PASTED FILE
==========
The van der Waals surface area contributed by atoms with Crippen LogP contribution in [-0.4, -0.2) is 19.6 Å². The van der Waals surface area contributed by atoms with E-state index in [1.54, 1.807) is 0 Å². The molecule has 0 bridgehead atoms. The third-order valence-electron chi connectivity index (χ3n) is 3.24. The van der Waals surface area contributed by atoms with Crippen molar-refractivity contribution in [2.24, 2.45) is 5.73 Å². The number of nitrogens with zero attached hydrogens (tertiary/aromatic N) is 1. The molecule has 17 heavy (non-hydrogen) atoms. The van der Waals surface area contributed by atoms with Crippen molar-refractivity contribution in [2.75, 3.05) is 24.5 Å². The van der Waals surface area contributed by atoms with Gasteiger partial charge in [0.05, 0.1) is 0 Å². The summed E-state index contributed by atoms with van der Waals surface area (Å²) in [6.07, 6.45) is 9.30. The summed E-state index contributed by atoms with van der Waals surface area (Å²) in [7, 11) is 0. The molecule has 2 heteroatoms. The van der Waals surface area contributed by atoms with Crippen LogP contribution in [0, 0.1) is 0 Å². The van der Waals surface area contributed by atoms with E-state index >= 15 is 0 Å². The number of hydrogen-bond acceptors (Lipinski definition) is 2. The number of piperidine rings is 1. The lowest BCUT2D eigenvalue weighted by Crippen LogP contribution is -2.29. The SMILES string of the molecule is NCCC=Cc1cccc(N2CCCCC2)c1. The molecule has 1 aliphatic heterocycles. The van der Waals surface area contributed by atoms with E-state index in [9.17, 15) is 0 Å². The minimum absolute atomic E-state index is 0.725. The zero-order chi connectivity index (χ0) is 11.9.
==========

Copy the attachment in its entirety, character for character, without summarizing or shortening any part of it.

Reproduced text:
The van der Waals surface area contributed by atoms with Crippen LogP contribution in [-0.4, -0.2) is 19.6 Å². The van der Waals surface area contributed by atoms with E-state index in [1.54, 1.807) is 0 Å². The molecule has 0 bridgehead atoms. The third-order valence-electron chi connectivity index (χ3n) is 3.24. The van der Waals surface area contributed by atoms with Crippen molar-refractivity contribution in [2.24, 2.45) is 5.73 Å². The number of nitrogens with zero attached hydrogens (tertiary/aromatic N) is 1. The molecule has 17 heavy (non-hydrogen) atoms. The van der Waals surface area contributed by atoms with Crippen molar-refractivity contribution in [2.75, 3.05) is 24.5 Å². The van der Waals surface area contributed by atoms with Gasteiger partial charge in [0.05, 0.1) is 0 Å². The summed E-state index contributed by atoms with van der Waals surface area (Å²) in [6.07, 6.45) is 9.30. The summed E-state index contributed by atoms with van der Waals surface area (Å²) in [7, 11) is 0. The molecule has 2 heteroatoms. The van der Waals surface area contributed by atoms with Crippen LogP contribution in [0, 0.1) is 0 Å². The van der Waals surface area contributed by atoms with E-state index >= 15 is 0 Å². The number of hydrogen-bond acceptors (Lipinski definition) is 2. The number of piperidine rings is 1. The lowest BCUT2D eigenvalue weighted by Crippen LogP contribution is -2.29. The SMILES string of the molecule is NCCC=Cc1cccc(N2CCCCC2)c1. The molecule has 1 aliphatic heterocycles. The van der Waals surface area contributed by atoms with E-state index in [9.17, 15) is 0 Å². The minimum absolute atomic E-state index is 0.725. The zero-order chi connectivity index (χ0) is 11.9.